New Interview with William Latham on Mary’s Monster
Conducted by Simon Morris
Q: For the uninitiated, what is Mary’s Monster about?
A: It’s a sequel to Mary Shelley’s Frankenstein in some ways but not in others. It doesn’t pick up where Frankenstein left off. It takes place in the present. It turns out Mary Shelley’s novel was inspired by true events. This tells the story of the Monster that inspired her story. So it’s not a gothic romance like the original. I suppose if I
were going to compare it to anything, it would be some fairly modern films, although I guess they’re not so modern anymore. If you mixed Single White Female and The Fly and I guess any story about a roommate who’s not playing with a full deck, you end up with some of the tone of Mary’s Monster.
Q: Is it a horror book?
A: It ends up going in some dark places, but I think we always referred to it as a novel of suspense. It’s got a couple of scary parts, perhaps. But it’s mostly about a character you really want to like who ends up just having too many deep psychological issues to really function very well in the modern world.
Q: The edition currently on the Powys site is the original edition, not the new edition.
A: Yeah, it’s the old one. It was the very first Powys book and we had some production problems with it and I don’t think any of us were really satisfied with it all that much. But it got the ball rolling for other projects. And we’re not planning on ever reprinting this version of the book again, so if there’s ever gonna be a collector’s item with my name on it, this’ll be it.
Q: Why not a reprint?
A: The new version of the book is going to be a totally new version of the book, rewritten from scratch. There are cool things about the original book. It was my third official novel that I’d written, so I was still learning the ropes. But my fourth novel, that’s where I think I learned plotting. The new version will be written by somebody who’s learned a thing or two about writing a novel. I started Mary’s Monster when I was nineteen. I finished it when I was pushing thirty. So there was a big long gap of time, where I think I was waiting to find the voice of the character. It’s a good character, and I think a good story, it just needed to be written by somebody who knew more about writing novels. That being said, I’ve come in contact with total strangers over the years who’ve read the book and loved it. One guy even had it on his MySpace page as one of his favorite books, which was a shocker. But I think most writers will tend to trash their early stuff. That’s just me talking. Mateo’s always loved the book.
Q: Is the new version finished?
A: The new version has been started. I don’t know when we’ll see it. I keep getting pulled back onto Moonbase Alpha. I think some of the structure will be the same as the original, but the characterization of the monster will be different, as will the primary character he deals with. So I think they’ll be interesting companion pieces. I don’t mean to trash the original version as much as I probably sound like I’m doing. It’s a solid novel. There’s good character stuff in there. I just think it’s worth revisiting. I think I was much more experimental as a writer when I wrote the original. When you’re just starting out, you’ll try anything! If anything, the old one’s got that full of piss and vinegar sense of a young writer who isn’t afraid of anything. That enthusiasm that’s so great to see in somebody who’s getting their feet wet with longer narratives. I have to be careful in the new version not to totally lose everything that was good in the original. I’m sure I’ll mine the original for some parts of the new one.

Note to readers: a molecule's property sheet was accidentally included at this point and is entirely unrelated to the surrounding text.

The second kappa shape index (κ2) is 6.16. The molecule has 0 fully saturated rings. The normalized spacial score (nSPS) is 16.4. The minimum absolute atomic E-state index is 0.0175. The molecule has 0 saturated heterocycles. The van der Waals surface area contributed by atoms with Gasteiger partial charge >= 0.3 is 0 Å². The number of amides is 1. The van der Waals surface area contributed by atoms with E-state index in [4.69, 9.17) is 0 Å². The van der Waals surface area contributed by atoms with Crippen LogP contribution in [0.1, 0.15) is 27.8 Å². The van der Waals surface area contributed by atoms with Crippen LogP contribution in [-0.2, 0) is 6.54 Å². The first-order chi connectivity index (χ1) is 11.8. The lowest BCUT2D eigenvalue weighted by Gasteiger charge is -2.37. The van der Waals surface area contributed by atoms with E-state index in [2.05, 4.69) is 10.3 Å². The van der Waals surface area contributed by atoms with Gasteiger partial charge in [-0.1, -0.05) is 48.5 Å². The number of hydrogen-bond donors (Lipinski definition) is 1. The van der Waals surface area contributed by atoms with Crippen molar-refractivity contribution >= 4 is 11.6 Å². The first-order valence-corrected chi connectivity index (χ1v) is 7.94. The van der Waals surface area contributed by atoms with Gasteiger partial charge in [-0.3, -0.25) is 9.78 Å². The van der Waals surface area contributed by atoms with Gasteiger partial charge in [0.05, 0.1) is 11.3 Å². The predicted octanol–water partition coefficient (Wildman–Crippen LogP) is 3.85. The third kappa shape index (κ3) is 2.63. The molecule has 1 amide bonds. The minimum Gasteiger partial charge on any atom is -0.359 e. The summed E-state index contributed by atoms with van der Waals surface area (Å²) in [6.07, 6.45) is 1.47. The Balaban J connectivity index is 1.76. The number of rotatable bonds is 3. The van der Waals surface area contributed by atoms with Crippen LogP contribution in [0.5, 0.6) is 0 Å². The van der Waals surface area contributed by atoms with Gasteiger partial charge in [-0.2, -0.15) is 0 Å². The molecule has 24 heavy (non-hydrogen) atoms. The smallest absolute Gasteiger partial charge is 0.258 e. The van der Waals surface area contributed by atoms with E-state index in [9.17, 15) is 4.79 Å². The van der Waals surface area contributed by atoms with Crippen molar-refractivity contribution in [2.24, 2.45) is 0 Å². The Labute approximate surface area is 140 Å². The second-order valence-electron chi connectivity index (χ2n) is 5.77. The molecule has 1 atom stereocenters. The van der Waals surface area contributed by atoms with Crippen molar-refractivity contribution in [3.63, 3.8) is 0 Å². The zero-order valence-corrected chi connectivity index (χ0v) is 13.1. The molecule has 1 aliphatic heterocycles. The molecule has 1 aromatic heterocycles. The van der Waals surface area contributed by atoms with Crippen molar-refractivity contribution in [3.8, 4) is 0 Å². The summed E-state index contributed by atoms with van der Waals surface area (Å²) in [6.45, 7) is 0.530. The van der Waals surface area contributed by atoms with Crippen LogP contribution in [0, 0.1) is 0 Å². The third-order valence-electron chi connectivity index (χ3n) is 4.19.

Q: Do you have to be a Frankenstein fan to enjoy it?
A: It never hurts, but I wrote it for people who hadn’t read Mary Shelley’s original. The original is not everybody’s cup of tea. I tried reading it as a kid and couldn’t get past the opening. If you want a shortcut, see Kenneth Branaugh’s film, the one with Robert DeNiro as the Monster. That’s relatively faithful to the novel, with a few minor exceptions. People don’t realize the character from the original
novel, the Monster, it ain’t your Boris Karloff monster. He’s a very smart, very sensitive, very eloquent character. Very tragic, too. I think that carries over into my book.
Q: But would a Space:1999 fan enjoy it?
A: One never knows. There are science fiction elements to the story. You do get to hear how the Monster was created using Eighteenth Century technology. But I think it’s one of those books that doesn’t easily fall into a genre. I’ve read other sequels to Frankenstein over the years and they never really did much for me. Making the Monster a brand new character was the only way I could envision him. He’s in some ways a mixture of Balor and the Good MUF from Omega and Alpha, I suppose, if that combination is even possible. But I think it was the Monster’s characterization that first got Mateo talking to me about Balor in the first place. Some of the flavors of both characters overlap.